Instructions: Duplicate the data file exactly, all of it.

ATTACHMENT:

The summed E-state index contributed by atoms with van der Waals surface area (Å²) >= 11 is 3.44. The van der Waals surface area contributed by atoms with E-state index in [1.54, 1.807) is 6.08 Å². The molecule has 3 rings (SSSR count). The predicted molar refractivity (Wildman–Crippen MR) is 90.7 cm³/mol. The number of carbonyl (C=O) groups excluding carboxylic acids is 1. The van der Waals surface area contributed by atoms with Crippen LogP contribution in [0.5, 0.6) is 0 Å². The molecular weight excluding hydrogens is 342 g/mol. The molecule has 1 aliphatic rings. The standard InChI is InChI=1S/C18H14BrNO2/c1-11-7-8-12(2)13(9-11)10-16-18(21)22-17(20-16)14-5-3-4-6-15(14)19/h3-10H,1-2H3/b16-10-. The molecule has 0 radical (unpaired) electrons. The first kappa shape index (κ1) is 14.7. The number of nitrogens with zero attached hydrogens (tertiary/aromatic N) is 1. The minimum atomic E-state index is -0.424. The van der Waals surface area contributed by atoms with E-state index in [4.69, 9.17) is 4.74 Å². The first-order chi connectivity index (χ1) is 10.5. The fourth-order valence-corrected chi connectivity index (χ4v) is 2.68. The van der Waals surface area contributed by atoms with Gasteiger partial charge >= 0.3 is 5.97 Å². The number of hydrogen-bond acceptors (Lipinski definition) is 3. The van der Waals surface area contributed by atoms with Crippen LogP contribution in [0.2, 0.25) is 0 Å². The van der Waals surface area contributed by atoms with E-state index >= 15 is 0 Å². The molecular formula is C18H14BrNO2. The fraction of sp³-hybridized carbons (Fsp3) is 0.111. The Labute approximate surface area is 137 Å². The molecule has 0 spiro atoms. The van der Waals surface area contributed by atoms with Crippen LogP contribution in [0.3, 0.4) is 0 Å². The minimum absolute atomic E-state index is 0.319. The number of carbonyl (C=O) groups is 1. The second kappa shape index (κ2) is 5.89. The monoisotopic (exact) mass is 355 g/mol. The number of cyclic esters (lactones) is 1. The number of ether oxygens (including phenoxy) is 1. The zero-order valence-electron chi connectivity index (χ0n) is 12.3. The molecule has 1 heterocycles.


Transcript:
The summed E-state index contributed by atoms with van der Waals surface area (Å²) >= 11 is 3.44. The van der Waals surface area contributed by atoms with E-state index in [1.54, 1.807) is 6.08 Å². The molecule has 3 rings (SSSR count). The predicted molar refractivity (Wildman–Crippen MR) is 90.7 cm³/mol. The number of carbonyl (C=O) groups excluding carboxylic acids is 1. The van der Waals surface area contributed by atoms with Crippen LogP contribution in [0.5, 0.6) is 0 Å². The molecular weight excluding hydrogens is 342 g/mol. The molecule has 1 aliphatic rings. The standard InChI is InChI=1S/C18H14BrNO2/c1-11-7-8-12(2)13(9-11)10-16-18(21)22-17(20-16)14-5-3-4-6-15(14)19/h3-10H,1-2H3/b16-10-. The molecule has 0 radical (unpaired) electrons. The first kappa shape index (κ1) is 14.7. The number of nitrogens with zero attached hydrogens (tertiary/aromatic N) is 1. The minimum atomic E-state index is -0.424. The van der Waals surface area contributed by atoms with E-state index in [4.69, 9.17) is 4.74 Å². The first-order chi connectivity index (χ1) is 10.5. The fourth-order valence-corrected chi connectivity index (χ4v) is 2.68. The van der Waals surface area contributed by atoms with Gasteiger partial charge >= 0.3 is 5.97 Å². The number of hydrogen-bond acceptors (Lipinski definition) is 3. The van der Waals surface area contributed by atoms with Crippen LogP contribution in [0.2, 0.25) is 0 Å². The van der Waals surface area contributed by atoms with E-state index >= 15 is 0 Å². The molecular formula is C18H14BrNO2. The fraction of sp³-hybridized carbons (Fsp3) is 0.111. The Labute approximate surface area is 137 Å². The molecule has 0 spiro atoms. The van der Waals surface area contributed by atoms with Crippen LogP contribution in [0.3, 0.4) is 0 Å². The minimum absolute atomic E-state index is 0.319. The number of carbonyl (C=O) groups is 1. The second kappa shape index (κ2) is 5.89. The monoisotopic (exact) mass is 355 g/mol. The number of cyclic esters (lactones) is 1. The number of ether oxygens (including phenoxy) is 1. The zero-order valence-electron chi connectivity index (χ0n) is 12.3. The molecule has 1 heterocycles.